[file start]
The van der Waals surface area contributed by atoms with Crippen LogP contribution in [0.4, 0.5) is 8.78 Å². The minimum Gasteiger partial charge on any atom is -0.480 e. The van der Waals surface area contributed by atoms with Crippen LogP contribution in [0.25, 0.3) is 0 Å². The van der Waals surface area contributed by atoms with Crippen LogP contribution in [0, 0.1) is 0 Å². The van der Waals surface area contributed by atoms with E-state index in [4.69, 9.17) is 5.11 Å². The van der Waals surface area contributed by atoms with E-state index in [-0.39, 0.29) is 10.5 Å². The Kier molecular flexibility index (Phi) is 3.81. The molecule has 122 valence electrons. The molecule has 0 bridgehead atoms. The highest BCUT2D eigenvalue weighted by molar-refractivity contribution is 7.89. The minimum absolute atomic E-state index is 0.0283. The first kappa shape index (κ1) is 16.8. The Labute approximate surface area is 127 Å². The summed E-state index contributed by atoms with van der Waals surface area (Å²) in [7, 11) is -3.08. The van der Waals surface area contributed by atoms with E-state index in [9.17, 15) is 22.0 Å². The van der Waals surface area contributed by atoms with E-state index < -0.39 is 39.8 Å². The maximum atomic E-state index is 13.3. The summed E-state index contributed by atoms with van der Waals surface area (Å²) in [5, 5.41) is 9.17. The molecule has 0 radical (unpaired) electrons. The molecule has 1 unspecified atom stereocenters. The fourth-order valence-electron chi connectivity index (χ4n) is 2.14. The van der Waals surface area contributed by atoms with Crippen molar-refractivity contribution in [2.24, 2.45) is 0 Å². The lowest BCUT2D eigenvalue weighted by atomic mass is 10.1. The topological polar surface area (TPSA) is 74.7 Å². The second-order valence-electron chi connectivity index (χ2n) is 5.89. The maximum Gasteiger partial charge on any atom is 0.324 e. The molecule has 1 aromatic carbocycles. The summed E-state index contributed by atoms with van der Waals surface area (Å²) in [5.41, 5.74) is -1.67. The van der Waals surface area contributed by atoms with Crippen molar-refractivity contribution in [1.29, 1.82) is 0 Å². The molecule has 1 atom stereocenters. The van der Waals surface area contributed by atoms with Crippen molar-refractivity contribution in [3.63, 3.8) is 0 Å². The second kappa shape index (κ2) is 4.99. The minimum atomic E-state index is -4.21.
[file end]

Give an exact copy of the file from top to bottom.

The van der Waals surface area contributed by atoms with Crippen LogP contribution in [0.4, 0.5) is 8.78 Å². The minimum Gasteiger partial charge on any atom is -0.480 e. The van der Waals surface area contributed by atoms with Crippen LogP contribution in [0.25, 0.3) is 0 Å². The van der Waals surface area contributed by atoms with Crippen LogP contribution in [0, 0.1) is 0 Å². The van der Waals surface area contributed by atoms with E-state index in [4.69, 9.17) is 5.11 Å². The van der Waals surface area contributed by atoms with E-state index in [-0.39, 0.29) is 10.5 Å². The Kier molecular flexibility index (Phi) is 3.81. The molecule has 122 valence electrons. The molecule has 0 bridgehead atoms. The highest BCUT2D eigenvalue weighted by molar-refractivity contribution is 7.89. The minimum absolute atomic E-state index is 0.0283. The first kappa shape index (κ1) is 16.8. The Labute approximate surface area is 127 Å². The summed E-state index contributed by atoms with van der Waals surface area (Å²) in [7, 11) is -3.08. The van der Waals surface area contributed by atoms with E-state index in [9.17, 15) is 22.0 Å². The van der Waals surface area contributed by atoms with E-state index < -0.39 is 39.8 Å². The maximum atomic E-state index is 13.3. The summed E-state index contributed by atoms with van der Waals surface area (Å²) in [5, 5.41) is 9.17. The molecule has 0 radical (unpaired) electrons. The molecule has 1 unspecified atom stereocenters. The fourth-order valence-electron chi connectivity index (χ4n) is 2.14. The van der Waals surface area contributed by atoms with Crippen molar-refractivity contribution in [2.24, 2.45) is 0 Å². The lowest BCUT2D eigenvalue weighted by atomic mass is 10.1. The topological polar surface area (TPSA) is 74.7 Å². The second-order valence-electron chi connectivity index (χ2n) is 5.89. The maximum Gasteiger partial charge on any atom is 0.324 e. The molecule has 1 aromatic carbocycles. The summed E-state index contributed by atoms with van der Waals surface area (Å²) in [5.41, 5.74) is -1.67. The van der Waals surface area contributed by atoms with Crippen molar-refractivity contribution in [1.29, 1.82) is 0 Å². The molecule has 1 atom stereocenters. The van der Waals surface area contributed by atoms with Crippen molar-refractivity contribution in [3.63, 3.8) is 0 Å². The second kappa shape index (κ2) is 4.99. The minimum atomic E-state index is -4.21.